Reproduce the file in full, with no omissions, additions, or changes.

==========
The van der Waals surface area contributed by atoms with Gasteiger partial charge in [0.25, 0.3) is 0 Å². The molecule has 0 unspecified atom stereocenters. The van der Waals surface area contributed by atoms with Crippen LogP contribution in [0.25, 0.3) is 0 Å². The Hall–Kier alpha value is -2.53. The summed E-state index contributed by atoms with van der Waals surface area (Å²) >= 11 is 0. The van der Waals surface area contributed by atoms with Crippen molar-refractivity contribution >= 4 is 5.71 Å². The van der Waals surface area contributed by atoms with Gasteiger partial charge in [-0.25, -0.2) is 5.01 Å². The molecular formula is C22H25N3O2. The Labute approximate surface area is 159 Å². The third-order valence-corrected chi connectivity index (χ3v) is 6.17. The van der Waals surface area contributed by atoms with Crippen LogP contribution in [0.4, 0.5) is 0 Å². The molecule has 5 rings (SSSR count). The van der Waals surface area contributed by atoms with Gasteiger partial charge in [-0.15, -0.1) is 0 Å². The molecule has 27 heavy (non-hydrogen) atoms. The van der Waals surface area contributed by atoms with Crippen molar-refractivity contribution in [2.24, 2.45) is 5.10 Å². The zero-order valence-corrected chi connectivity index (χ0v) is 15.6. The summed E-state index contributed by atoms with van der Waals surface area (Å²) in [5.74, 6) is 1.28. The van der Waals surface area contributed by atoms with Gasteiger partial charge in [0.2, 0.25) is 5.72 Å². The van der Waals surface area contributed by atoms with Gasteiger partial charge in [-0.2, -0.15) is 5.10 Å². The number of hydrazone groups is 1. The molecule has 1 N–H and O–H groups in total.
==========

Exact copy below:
The van der Waals surface area contributed by atoms with Gasteiger partial charge in [0.25, 0.3) is 0 Å². The molecule has 0 unspecified atom stereocenters. The van der Waals surface area contributed by atoms with Crippen LogP contribution in [0.25, 0.3) is 0 Å². The Hall–Kier alpha value is -2.53. The summed E-state index contributed by atoms with van der Waals surface area (Å²) >= 11 is 0. The van der Waals surface area contributed by atoms with Crippen molar-refractivity contribution >= 4 is 5.71 Å². The van der Waals surface area contributed by atoms with Gasteiger partial charge in [-0.25, -0.2) is 5.01 Å². The molecular formula is C22H25N3O2. The Labute approximate surface area is 159 Å². The third-order valence-corrected chi connectivity index (χ3v) is 6.17. The van der Waals surface area contributed by atoms with Crippen LogP contribution in [0.4, 0.5) is 0 Å². The molecule has 5 rings (SSSR count). The van der Waals surface area contributed by atoms with Gasteiger partial charge in [-0.15, -0.1) is 0 Å². The molecule has 27 heavy (non-hydrogen) atoms. The van der Waals surface area contributed by atoms with Crippen molar-refractivity contribution in [2.24, 2.45) is 5.10 Å². The zero-order valence-corrected chi connectivity index (χ0v) is 15.6. The summed E-state index contributed by atoms with van der Waals surface area (Å²) in [5.74, 6) is 1.28. The van der Waals surface area contributed by atoms with Gasteiger partial charge in [0.2, 0.25) is 5.72 Å². The van der Waals surface area contributed by atoms with Gasteiger partial charge in [-0.2, -0.15) is 5.10 Å². The number of hydrazone groups is 1. The molecule has 1 N–H and O–H groups in total.